Modified wavelet-based pulse width modulation technique for cascaded H-bridge multilevel converter
Patel, Jigneshkumar R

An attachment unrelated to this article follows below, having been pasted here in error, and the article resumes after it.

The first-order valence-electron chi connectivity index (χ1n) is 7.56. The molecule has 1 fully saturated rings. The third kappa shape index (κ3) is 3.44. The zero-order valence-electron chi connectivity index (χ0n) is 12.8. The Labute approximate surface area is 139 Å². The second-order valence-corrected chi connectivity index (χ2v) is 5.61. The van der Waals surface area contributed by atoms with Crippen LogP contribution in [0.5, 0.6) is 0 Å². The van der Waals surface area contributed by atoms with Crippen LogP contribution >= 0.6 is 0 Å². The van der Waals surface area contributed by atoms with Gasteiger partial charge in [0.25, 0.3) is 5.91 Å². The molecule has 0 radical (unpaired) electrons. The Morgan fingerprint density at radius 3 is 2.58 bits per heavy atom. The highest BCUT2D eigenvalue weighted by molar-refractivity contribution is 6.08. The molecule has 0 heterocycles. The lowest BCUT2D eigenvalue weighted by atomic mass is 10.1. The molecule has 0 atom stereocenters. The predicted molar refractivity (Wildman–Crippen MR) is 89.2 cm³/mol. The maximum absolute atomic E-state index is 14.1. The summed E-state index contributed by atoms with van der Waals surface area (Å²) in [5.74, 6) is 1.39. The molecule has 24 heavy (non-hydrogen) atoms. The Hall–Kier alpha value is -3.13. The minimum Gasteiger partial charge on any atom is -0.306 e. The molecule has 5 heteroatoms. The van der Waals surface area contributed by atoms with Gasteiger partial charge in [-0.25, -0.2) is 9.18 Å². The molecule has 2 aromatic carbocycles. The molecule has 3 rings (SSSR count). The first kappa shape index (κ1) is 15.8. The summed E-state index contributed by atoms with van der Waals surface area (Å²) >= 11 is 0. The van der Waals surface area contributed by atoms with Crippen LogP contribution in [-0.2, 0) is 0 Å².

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Power electronics (PE) converters are crucial for providing a cost-effective, reliable, and efficient solutions for integrating renewable energy sources (RES) into the electrical grid. Over the years, many converter topologies have been developed for low, medium, and high voltage applications. However, they work more efficiently when appropriate modulation techniques are used. Many pulse width modulation (PWM) methods have been presented to decrease output harmonics, such as carrier-based (PWM methods, selective harmonic elimination (SHE), and nearest-level modulation (NLM). Regardless, these methods raise the complexity and expense of the converter, reduce the fundamental component, and increase high-frequency harmonics in the output signal. In the present work, a novel wavelet-based PWM (WPWM) method is developed for a multilevel converter. This mathematical modulation technique reduces the harmonic content at both low and high frequencies, improves the fundamental component in the output, and reduces switching losses. However, in multilevel converters, the gate pulses generated by WPWM are designed to only shape the output voltage without considering the load balancing between the DC sources or split capacitors. Hence, an additional load-balancing algorithm is necessary. This work proposes a new phase-shifting WPWM method that naturally balances load sharing between all the DC sources or split capacitors in the multi-level converter. This method operates at a low switching frequency, thereby keeping switching losses low, and reducing total harmonic distortion (THD). Moreover, since the proposed method is a mathematical closed-form PWM method, it can be evaluated within a finite number of iterations as compared to the open-ended SHE method. The proposed method is simple and runs efficiently in real-time, which enables fast system dynamics during transient conditions. Also, it does not depend on a minor computational time-step. Hence, it can be implemented on a low-cost digital controller. The validity of the proposed method is validated both by MATLAB/Simulink model, LTSpice model, and experimental tests. The results are discussed and compared against other PS-PWM methods to demonstrate the advantages of the proposed method.